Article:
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The TSA Can Now Force You Through a Body Scanner

Want to opt out of the controversial body scanners at airports? Too bad.

Not a fan of the controversial millimeter wave scanners that have been under fire for everything from privacy concerns to health risks? Too bad, as you may be forced to pass through one if you want to board a plane.

Previously, flyers had the right to opt-out of going through the body scanner, and be subjected to a full-body pat-down by a TSA agent instead. However, the TSA just announced that they have updated their policy to be able to require a full-body scan, even if the passenger refuses one. If they don’t submit to the scan, they won’t be allowed to fly.

The TSA claims that most flyers will still be allowed to opt-out if they want, and that only a small number of passengers will be forced to have one. The agency issued a statement via their Twitter account, saying: “Generally, passengers undergoing screening will have the option to decline AIT screening in favor of a pat-down. Some passengers will still be required to undergo AIT screening as warranted by security considerations in order to safeguard transportation security.”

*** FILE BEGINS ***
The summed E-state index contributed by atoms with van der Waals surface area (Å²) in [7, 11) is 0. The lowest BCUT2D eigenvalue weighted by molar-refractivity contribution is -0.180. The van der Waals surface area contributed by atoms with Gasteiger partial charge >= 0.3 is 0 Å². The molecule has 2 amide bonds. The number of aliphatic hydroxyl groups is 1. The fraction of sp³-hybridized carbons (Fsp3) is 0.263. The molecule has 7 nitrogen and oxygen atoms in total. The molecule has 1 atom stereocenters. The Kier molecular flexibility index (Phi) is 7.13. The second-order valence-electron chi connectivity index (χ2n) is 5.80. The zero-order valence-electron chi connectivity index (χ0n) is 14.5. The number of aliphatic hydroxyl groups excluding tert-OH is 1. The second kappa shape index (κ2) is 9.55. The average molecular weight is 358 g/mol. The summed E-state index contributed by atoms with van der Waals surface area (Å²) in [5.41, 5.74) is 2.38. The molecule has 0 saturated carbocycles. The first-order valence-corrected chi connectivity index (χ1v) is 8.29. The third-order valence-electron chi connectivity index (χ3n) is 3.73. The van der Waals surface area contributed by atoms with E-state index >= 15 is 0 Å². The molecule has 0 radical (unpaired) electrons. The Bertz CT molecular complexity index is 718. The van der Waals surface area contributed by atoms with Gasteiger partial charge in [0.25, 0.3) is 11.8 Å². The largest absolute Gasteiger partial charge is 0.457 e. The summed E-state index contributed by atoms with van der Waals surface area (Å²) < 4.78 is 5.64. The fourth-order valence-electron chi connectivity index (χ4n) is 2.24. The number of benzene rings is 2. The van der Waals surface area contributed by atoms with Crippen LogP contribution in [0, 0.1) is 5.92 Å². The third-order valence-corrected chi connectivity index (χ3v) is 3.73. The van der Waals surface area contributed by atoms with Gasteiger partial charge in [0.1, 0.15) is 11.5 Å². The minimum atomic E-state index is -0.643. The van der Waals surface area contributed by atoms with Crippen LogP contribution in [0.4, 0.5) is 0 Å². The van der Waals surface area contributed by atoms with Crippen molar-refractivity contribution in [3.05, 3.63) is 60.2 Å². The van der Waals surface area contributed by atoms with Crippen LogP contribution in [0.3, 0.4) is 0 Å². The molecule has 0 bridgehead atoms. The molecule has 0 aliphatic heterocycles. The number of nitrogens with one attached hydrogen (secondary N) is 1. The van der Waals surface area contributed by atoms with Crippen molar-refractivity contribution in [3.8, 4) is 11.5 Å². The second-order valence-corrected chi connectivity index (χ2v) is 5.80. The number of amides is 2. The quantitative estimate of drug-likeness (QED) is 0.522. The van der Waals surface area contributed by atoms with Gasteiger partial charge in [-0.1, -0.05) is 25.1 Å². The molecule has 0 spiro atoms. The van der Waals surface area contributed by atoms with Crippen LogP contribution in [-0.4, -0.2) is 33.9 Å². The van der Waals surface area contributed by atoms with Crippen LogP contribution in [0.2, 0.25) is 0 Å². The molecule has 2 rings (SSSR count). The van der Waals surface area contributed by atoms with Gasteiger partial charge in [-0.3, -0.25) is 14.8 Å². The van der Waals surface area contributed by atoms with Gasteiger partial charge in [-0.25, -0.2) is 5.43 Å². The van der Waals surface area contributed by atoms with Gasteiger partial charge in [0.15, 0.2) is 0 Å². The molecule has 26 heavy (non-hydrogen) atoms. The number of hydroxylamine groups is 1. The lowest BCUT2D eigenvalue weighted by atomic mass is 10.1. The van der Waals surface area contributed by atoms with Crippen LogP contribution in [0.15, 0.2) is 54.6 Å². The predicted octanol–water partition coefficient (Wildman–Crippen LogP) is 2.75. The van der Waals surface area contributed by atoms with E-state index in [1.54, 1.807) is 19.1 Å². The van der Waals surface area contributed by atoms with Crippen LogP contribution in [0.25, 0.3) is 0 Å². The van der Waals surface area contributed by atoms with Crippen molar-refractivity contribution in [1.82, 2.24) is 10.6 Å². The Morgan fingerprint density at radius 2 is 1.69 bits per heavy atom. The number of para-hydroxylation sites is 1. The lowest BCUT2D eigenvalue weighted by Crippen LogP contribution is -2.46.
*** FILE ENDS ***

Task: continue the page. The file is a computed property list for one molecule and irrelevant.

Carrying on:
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By Caroline Morse Teel

Unfortunately for her bank account, Principal Editor Caroline Morse Teel is powerless to resist a good flight deal. Follow her on Instagram @TravelWithCaroline.

Caroline joined Boston-based SmarterTravel in 2011 after living in Ireland, London, and Manhattan. She's traveled to all seven continents, jumped out of planes, and bungeed off bridges in the pursuit of a good story. She loves exploring off-the-beaten path destinations, anything outdoorsy, and all things adventure.

Her stories have also appeared online at USA Today, Business Insider, Huffington Post, Yahoo, Boston.com, TripAdvisor, Buzzfeed, Jetsetter, Oyster, Airfarewatchdog, and others.

The Handy Item I Always Pack: "Earplugs. A good pair has saved my sleep and sanity many times!"

Ultimate Bucket List Experience: Hiking Mount Kilimanjaro.

Travel Motto: "Don't be boring."

Aisle, Window, or Middle Seat: "Aisle (when the first class private suite isn't available)."

E-mail her at cmorse@smartertravel.com.